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Nelson KM, Starkebaum GA, Reiber GE. Veterans using and uninsured veterans not using Veterans Affairs (VA) health care. Public health reports (Washington, D.C. : 1974). 2007 Feb 2; 122(1):93-100.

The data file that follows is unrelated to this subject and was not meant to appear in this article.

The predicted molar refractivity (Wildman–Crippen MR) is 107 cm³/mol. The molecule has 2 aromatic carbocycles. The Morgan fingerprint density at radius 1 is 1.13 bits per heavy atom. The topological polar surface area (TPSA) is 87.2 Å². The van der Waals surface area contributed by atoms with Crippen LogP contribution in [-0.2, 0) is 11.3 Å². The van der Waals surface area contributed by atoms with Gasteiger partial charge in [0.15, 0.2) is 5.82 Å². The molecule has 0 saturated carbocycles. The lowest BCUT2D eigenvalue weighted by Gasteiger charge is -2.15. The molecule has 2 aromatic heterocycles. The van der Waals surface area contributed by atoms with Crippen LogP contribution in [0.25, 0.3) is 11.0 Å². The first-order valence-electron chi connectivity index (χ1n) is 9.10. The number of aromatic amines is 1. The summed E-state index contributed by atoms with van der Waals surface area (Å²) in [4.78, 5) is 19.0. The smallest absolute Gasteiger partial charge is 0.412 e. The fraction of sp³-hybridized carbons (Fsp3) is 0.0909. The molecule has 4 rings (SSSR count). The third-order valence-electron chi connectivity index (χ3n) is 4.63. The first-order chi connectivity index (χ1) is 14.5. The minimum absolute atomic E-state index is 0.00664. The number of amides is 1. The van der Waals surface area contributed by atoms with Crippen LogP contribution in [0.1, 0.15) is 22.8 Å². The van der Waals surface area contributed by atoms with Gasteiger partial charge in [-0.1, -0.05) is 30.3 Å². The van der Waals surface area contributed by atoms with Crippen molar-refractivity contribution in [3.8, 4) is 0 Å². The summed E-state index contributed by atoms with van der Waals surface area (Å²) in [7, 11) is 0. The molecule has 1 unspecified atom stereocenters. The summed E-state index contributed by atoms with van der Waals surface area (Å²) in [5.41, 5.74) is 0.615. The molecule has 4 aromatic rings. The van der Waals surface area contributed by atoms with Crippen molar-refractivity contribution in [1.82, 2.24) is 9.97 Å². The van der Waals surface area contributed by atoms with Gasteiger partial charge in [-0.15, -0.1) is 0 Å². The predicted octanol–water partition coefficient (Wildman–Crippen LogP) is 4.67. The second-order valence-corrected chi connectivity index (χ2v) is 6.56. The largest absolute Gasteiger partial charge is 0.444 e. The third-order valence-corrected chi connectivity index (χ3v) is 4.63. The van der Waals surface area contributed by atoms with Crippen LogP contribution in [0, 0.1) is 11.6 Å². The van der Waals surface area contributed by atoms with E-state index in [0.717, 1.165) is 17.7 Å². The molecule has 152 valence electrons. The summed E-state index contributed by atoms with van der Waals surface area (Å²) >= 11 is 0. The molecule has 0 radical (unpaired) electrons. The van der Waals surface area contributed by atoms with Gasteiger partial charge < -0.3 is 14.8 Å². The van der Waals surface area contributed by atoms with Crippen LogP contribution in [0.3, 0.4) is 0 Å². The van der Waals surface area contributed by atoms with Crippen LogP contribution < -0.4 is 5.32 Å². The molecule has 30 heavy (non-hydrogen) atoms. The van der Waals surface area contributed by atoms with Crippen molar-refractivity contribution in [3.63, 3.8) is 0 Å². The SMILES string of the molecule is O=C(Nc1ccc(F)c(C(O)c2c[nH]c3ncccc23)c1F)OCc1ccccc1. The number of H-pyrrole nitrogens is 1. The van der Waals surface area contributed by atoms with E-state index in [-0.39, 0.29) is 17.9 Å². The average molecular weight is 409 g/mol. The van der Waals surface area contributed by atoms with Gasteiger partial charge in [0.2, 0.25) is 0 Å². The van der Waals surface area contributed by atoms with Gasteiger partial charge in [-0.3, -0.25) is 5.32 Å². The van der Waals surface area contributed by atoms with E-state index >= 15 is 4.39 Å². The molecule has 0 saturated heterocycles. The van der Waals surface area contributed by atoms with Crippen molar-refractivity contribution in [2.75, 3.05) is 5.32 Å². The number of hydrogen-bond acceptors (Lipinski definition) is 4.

OBJECTIVES: The objectives of this study were to: (1) examine veteran reliance on health services provided by the Veterans Health Administration (VA), (2) describe the characteristics of veterans who receive VA care, and (3) report rates of uninsurance among veterans and characteristics of uninsured veterans. METHODS: The authors analyzed data from the 2000 Behavioral Risk Factor Surveillance System. Using bivariate and multivariate analyses, the association of veteran's demographic characteristics, health insurance coverage, and use of VA services were examined. Veterans not reporting VA coverage and having no other source of health insurance were considered uninsured. RESULTS: Among veteran respondents, 6.2% reported receiving all of their health care at the VA, 6.9% reported receiving some of their health care at the VA, and 86.9% did not use VA health care. Poor, less-educated, and minority veterans were more likely to receive all of their health care at the VA. Veterans younger than age 65 who utilized the VA for all of their health care also reported coverage with either private insurance (42.6%) or Medicare (36.3%). Of the veterans younger than age 65, 8.6% (population estimate: 1.3 million individuals) were uninsured. Uninsured veterans were less likely to be able to afford a doctor or see a doctor within the last year. CONCLUSIONS: Veterans who utilized the VA for all of their health care were more likely to be from disadvantaged groups. A large number of veterans who could use VA services were uninsured. They should be targeted for VA enrollment given the detrimental clinical effects of being uninsured.